When is the last time you’ve switched on the Television or obsessed about getting home in time for your favourite 6 PM show? Does that seem mildly odd? While TV did have a special charm about it, OTT has changed how shows are perceived. A ‘showtime’ and an ‘oh crap I’ve missed my movie’ don’t have any meaning these days. Everything has a re-run and if you miss out on your show, you can always just tune in again. OTT has managed to steal the thunder of Television, more so during the pandemic. This brings us to the impending question:
Are we the last generation that will watch TV?
Advertisements are a factor why people prefer OTT over TV
Shrishti, a VFX artist who spends her weekends binge-watching Asian and Korean dramas, says her favouritism towards Netflix is because all these dramas are available with subtitles, and the cherry on the top is that there aren’t any ads.
“Rom-coms are my favourite genre and Netflix has these available in multiple languages.”
Malhar Wakde, a writer-director who has worked on short films, and has now scripted his very own film, says TV is not struggling as of the present moment, but there will be a point when this happens. “People do not have time for intervals or breaks. TV does not give you the leisure to watch when you are free, and cinema certainly does not. A generation that was loyal to TV have started to drift towards OTT.”
OTT is more convenient and thus garners more attention than TV
Niall Reynolds, a 22-year-old who absolutely loves OTT flicks, says the reason for this is convenience and choice. “Convenience, because I can watch Netflix from my room, or while travelling, without any effort. On the contrary, TV can be watched only if you are home, and that too, in a particular room. Choice because obviously! Netflix has a variety of shows. New flicks are introduced every other week. On TV, it’s mostly a repetition of the same movies.”
Shrishti too resonates the same opinion. “I don’t have to wait for the next episode until the next week or the next day. I can finish a whole season in a day and start with a new season or a whole new series altogether.”
Are we the last generation that will watch TV?
“Looking at the rate of Netflix accounts in my friend circles and family, the answer to this would be yes. Today’s generation is born in the era of technical development. They do not like waiting for something that they are eager to watch,” says Shrishti.
Charles Britto, pursuing Visual Studies at JNU and a movie buff, says though he agrees to the fact that we may be the last generation that ever tunes in to TV, it isn’t that simple. “TVs today are becoming Smart TVs, and the line between TV and OTT is blurring fast. In time to come, Television will adapt according to the needs of its viewers. The process has already started.”
TV could certainly borrow a few learnings from OTT, says Niall. “If TV really does wish to make a comeback, it should cater to the needs of the present generation. For one thing, apps are becoming increasingly popular. Maybe TV can in a way try and maintain an online presence. In addition to this, a variety of shows and movies to choose from would be a welcome change.”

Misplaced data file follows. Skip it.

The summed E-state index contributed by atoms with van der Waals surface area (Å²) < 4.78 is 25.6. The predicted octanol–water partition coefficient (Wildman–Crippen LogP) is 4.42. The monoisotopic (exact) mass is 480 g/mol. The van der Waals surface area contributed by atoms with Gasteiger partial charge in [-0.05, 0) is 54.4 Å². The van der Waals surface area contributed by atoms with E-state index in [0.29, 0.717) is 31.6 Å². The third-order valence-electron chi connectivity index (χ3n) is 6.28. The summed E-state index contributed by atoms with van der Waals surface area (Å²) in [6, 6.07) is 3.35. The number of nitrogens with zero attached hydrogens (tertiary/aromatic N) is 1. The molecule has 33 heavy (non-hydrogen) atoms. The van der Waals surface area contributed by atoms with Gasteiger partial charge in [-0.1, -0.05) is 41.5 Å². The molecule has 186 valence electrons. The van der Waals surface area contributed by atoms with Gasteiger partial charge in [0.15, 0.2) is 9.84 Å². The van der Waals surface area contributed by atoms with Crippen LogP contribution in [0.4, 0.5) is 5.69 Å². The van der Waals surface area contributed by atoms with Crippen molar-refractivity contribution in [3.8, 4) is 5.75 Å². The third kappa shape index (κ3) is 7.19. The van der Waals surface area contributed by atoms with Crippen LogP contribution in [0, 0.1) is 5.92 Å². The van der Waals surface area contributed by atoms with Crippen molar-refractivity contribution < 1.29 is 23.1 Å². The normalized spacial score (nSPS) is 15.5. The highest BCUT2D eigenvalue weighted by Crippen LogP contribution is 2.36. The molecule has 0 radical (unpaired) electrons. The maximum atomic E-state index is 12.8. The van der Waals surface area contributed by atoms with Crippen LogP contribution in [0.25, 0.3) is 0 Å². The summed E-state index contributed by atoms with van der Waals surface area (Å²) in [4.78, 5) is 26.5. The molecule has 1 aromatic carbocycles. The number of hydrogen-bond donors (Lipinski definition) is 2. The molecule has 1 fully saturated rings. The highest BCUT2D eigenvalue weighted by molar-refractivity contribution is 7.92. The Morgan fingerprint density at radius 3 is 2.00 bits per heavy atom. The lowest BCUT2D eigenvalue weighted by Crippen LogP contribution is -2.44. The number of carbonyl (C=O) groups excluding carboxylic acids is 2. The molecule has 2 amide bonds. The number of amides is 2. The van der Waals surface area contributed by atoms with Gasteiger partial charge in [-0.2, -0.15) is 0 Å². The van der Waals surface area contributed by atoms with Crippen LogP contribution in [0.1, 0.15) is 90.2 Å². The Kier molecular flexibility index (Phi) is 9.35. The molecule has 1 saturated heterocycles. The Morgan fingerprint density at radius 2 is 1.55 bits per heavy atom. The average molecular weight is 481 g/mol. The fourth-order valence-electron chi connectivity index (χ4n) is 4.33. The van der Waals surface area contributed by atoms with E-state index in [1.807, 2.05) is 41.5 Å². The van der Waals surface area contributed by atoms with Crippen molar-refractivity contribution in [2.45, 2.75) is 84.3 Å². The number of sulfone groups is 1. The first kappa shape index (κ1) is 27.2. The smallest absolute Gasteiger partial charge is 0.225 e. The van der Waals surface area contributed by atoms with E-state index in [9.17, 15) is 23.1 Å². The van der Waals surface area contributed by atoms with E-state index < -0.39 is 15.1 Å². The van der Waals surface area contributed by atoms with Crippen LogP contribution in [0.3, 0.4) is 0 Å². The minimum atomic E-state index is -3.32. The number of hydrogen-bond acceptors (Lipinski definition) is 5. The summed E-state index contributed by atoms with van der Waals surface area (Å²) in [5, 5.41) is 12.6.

“The reason why people love Netflix and other OTT platforms like Amazon Prime is that they offer them suggestions like ‘You might like this’. Maybe TV could do the same.”
Malhar is of the opinion though, that TV is something that will always be there. “People may begin to move towards OTT. But another unprecedented move for TV to establish itself in households once more would be for it to start adopting great content from the West. For instance, the movies of the 80s and 90s had a special magic about them. If TV could bring that back in a way, there’s nothing like it. Having said so, television will never get lost in the track of time.”
How can directors change their approach to ensure their films of TV do well?
We can’t tell if it will take a revolution of sorts for people to switch back to TV from OTT. But perhaps it is time for directors and producers of mainstream cinema to change their styles in filmmaking, so as to get their movies some traction on TV. Shrishti says the scene will change if writers and directors of mainstream cinema are given more creative freedom. “Often, shows on Netflix or other OTT platforms are unfiltered but the story and content are too good. You don’t get to see that kind of content on TV - where you usually find the typical housewife shows and too much drama.”
Mainstream film directors aren’t that privileged, says Malhar. “For one, they do not have the freedom to go all out with ideas, as everything is censored. For another, they are sometimes unaware of how to approach OTT platforms in order to have their films premiered or aired there. Some directors prefer TV, as all they have to do is give the channel the rights, and then the movie is screened. OTT has an end number of clauses. The filmmaking style will eventually evolve, for sure.”
An upcoming trend is TV channels slowly adapting to OTT with their own streaming sites. Charles highlights the fact that we live in a transition phase, which is happening right before our eyes. “TV is still predominant in many households and at the same time, OTT platforms are rapidly growing with increasing the number of mobile phone users. For small-time directors, OTT has really helped to find their audience and with respect to producers, it depends on the scale and budget of the film.”